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Feature Request for Memory & Cache Benchmark Tool

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I'm in the process of benchmarking my RAM and not ashamed to admit that I'm a n00b at it. :P

After every change of the timing settings in the bios, I Reload Windows again, and run the AIDA Mem/Cache tool to compare the scores. As we know, even with the same timings the scores can change 10 minutes later, showing different results. This makes it very confusing to determine which actual timings are the best to settle on.

What would be MOST EXCELLENT would be for the Mem tool to recognize the same memory being used (perhaps just have the user save it with a name? that can be loaded up manually?) and then after running a benchmark it'll compare all the stats and TELL YOU which timings resulted in the best. "Idiot proof" RAM overclocking so to speak. ^_^

Then whether you only compare 2 separate timings, or 20, you'll always still have the same, calculated and compared results, with the absolute best settings to use, and no guess-work based on visually comparing the 'floating' results that you get just by manually running tests and eyeballing to guess the best timings to use. Since the results can change 5 minutes later for the exact same timings (as mentioned above), perhaps have the tool run 3+ benchmarks in a row and average the numbers, per timings?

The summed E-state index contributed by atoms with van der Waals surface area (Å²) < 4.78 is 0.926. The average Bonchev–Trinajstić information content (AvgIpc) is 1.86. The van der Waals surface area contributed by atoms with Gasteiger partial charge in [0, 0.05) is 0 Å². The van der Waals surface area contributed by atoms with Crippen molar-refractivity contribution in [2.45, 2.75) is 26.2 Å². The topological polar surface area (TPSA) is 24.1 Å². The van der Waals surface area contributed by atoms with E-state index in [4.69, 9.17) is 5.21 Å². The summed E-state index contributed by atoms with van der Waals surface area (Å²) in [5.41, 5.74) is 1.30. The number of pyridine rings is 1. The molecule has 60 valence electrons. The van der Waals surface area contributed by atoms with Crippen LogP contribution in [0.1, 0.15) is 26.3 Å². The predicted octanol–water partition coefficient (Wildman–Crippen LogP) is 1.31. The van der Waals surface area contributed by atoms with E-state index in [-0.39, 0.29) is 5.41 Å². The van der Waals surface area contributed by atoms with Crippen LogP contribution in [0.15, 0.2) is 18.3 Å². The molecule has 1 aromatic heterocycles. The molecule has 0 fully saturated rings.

i.e. I run the test with 15, 17, 17, 28: it runs 3 tests in a row, averages the respective numbers, saves them to the memory profile. I reboot, change timings to 14, 16, 16, 24, load that profile up and run the test, it runs them 3 times in a row, averages, compares, you repeat the process 4 more times, all with different timings, and after each test the tool says "hey, based on our math, the (example) 15, 17, 17, 28 timings were the fastest to use."

MY GOD  would this save me a lot of headaches! :lol:

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  • 4 weeks later...

It sounds like a sophisticated and also quite complicated idea :) One immediate issue about it: how to decide which is the best setting?  Because sometimes a higher memory clock combined with worse timings could yield to a higher bandwidth but also higher (worse) latency.  One would have to gear the overclocking towards maximizing bandwidth _or_ minimizing latency.  The 2 together may or may not work out.

A loop that would cycle through 10 or even more tests of each benchmark may work out well, but then one would have to digest the results in a CSV or XML output, and that also would not be ideal for your imagined kind of usage I suppose.

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